Some residents wondered how nine inches of rain could turn into six feet of water in their basements.
Residents in both the South Mountain area and Rector Street said water rose so quickly, they were convinced something happened like a breach in the wall, a broken dam somewhere or an explosion in the sewer pipes.
Residents on Greenwood and nearby streets along the rain had made only puddles in their back yards around 7:30 a.m. Sunday and a couple of hours later water had filled their basements.
“The flood line is the same as the flood line during Hurricane Floyd,” said Sara Sherman, who after Hurricane Floyd went in with a neighbor and purchased a pump together for their backyards. "It's Floyd revisited."
Residents on Rector, which is near the other branch of the Rahway near Taylor Park, said the same thing happened to them but much earlier in the morning. Their driveways slope toward their homes and before they knew it, the cars in the driveways were submerged.
Another issue for residents was that many had water overflowing from their toilets and sinks and sewer lines. Manholes to the sewer system popped up off the street.
Sewage water was waist high on Ridgewood at Gilbert Place and in other places in the area.
“We’ve brought in people to clean our houses with chemicals with anti-microbial so no one gets sick,“ Fingerman said. "If the large pools of water across our backyards also contained sewage, when is it safe for our children to once again play in grass? Will the town provide some testing of our soils to address this issue?"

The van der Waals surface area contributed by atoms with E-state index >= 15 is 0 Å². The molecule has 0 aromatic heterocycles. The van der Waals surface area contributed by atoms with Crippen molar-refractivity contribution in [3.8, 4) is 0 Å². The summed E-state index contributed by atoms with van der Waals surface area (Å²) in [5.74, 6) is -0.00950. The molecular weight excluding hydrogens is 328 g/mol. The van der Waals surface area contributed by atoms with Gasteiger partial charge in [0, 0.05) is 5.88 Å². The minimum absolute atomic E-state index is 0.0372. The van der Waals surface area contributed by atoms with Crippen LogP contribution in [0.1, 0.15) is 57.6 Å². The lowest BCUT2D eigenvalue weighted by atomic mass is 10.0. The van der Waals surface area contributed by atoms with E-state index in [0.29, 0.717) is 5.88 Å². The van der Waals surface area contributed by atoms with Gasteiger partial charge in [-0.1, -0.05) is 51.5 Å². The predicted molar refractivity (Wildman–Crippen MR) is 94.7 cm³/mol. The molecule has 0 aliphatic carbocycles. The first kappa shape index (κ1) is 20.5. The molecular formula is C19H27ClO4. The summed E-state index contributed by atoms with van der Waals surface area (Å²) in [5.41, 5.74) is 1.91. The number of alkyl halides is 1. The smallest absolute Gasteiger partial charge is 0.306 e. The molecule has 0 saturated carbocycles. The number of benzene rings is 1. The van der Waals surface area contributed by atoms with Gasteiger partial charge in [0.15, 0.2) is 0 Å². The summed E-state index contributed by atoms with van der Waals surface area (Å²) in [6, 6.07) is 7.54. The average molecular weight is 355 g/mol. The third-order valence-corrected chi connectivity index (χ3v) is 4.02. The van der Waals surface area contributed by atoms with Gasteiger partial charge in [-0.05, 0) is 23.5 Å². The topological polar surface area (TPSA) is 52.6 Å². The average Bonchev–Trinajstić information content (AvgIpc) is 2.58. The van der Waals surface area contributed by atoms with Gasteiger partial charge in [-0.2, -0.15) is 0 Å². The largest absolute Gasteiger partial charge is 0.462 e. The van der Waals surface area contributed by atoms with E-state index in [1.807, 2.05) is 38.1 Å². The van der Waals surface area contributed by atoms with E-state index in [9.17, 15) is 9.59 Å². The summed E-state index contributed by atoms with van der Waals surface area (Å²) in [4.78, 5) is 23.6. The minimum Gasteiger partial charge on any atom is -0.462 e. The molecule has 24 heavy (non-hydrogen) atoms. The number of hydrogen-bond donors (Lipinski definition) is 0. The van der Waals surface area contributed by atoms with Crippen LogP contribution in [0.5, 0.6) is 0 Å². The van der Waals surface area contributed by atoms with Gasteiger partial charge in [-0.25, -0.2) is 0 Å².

The sewer system is old and easily overwhelmed, said Town Engineer Thomas Watkinson. Even if the township replaced its pipes, there would still be those leading from the homes to the system, he said.
Fingerman said residents are most concerned about what can be done for both the River flooding and the sewage back up. But they also want the township to addresss drainage, flood zones, trimming trees near power lines and better advocacy by the township committee.
"We want to know if this response is typical of what we should expect from our leadership," Fingerman said. "What are the town's standard operating procedures fr visiting community members in crisis? How do Millburn officials mobilize support at the state and federal levely in an emergency?"
Mayor Haimoff said she was on the phone to the governor and other elected officials right away. But that when it came to the power company, no one could get through.
The next meeting of the Township Committee is Sept. 20. Meanwhile when the subcommittee comes up with a date when people from various departments can be on hand to answer questions, they will announce a public meeting as soon as possible, Haimoff said.
Editor's note: The United States Geological Survey (USGS) has a real-time flood stage chart the Rahway River at the spot where it meets Millburn Avenue. It states that flood stage is 6.5 feet and shows that at the height of Irene, the river was almost 10 feet. Click here to go to the USGS website and view the chart.